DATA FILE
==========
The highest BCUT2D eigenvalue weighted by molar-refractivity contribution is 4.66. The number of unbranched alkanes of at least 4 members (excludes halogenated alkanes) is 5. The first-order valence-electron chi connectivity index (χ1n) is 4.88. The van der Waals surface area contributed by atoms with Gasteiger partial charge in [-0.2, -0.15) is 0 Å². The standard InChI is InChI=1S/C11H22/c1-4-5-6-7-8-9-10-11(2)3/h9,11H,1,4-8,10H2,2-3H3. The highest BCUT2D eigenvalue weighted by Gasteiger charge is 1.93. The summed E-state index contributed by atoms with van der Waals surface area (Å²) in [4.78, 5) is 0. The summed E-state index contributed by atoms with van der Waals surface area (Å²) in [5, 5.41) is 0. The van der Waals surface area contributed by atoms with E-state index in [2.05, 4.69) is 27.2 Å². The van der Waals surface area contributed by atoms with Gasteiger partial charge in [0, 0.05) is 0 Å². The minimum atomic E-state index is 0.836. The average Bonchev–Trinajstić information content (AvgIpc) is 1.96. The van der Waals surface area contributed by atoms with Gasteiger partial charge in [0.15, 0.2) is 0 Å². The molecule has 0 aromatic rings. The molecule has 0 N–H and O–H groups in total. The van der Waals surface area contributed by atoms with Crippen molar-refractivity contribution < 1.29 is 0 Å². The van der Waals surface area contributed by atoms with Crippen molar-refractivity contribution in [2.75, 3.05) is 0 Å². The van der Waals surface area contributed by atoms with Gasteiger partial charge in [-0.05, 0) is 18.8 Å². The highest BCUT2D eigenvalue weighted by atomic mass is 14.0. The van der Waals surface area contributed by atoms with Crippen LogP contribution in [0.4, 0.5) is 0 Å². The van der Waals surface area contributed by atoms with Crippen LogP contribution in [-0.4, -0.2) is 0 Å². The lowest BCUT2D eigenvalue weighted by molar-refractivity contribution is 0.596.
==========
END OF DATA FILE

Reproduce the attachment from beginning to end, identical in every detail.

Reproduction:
The highest BCUT2D eigenvalue weighted by molar-refractivity contribution is 4.66. The number of unbranched alkanes of at least 4 members (excludes halogenated alkanes) is 5. The first-order valence-electron chi connectivity index (χ1n) is 4.88. The van der Waals surface area contributed by atoms with Gasteiger partial charge in [-0.2, -0.15) is 0 Å². The standard InChI is InChI=1S/C11H22/c1-4-5-6-7-8-9-10-11(2)3/h9,11H,1,4-8,10H2,2-3H3. The highest BCUT2D eigenvalue weighted by Gasteiger charge is 1.93. The summed E-state index contributed by atoms with van der Waals surface area (Å²) in [4.78, 5) is 0. The summed E-state index contributed by atoms with van der Waals surface area (Å²) in [5, 5.41) is 0. The van der Waals surface area contributed by atoms with E-state index in [2.05, 4.69) is 27.2 Å². The van der Waals surface area contributed by atoms with Gasteiger partial charge in [0, 0.05) is 0 Å². The minimum atomic E-state index is 0.836. The average Bonchev–Trinajstić information content (AvgIpc) is 1.96. The van der Waals surface area contributed by atoms with Gasteiger partial charge in [0.15, 0.2) is 0 Å². The molecule has 0 aromatic rings. The molecule has 0 N–H and O–H groups in total. The van der Waals surface area contributed by atoms with Crippen molar-refractivity contribution < 1.29 is 0 Å². The van der Waals surface area contributed by atoms with Crippen molar-refractivity contribution in [2.75, 3.05) is 0 Å². The van der Waals surface area contributed by atoms with Gasteiger partial charge in [-0.05, 0) is 18.8 Å². The highest BCUT2D eigenvalue weighted by atomic mass is 14.0. The van der Waals surface area contributed by atoms with Crippen LogP contribution in [0.4, 0.5) is 0 Å². The van der Waals surface area contributed by atoms with Crippen LogP contribution in [-0.4, -0.2) is 0 Å². The lowest BCUT2D eigenvalue weighted by molar-refractivity contribution is 0.596.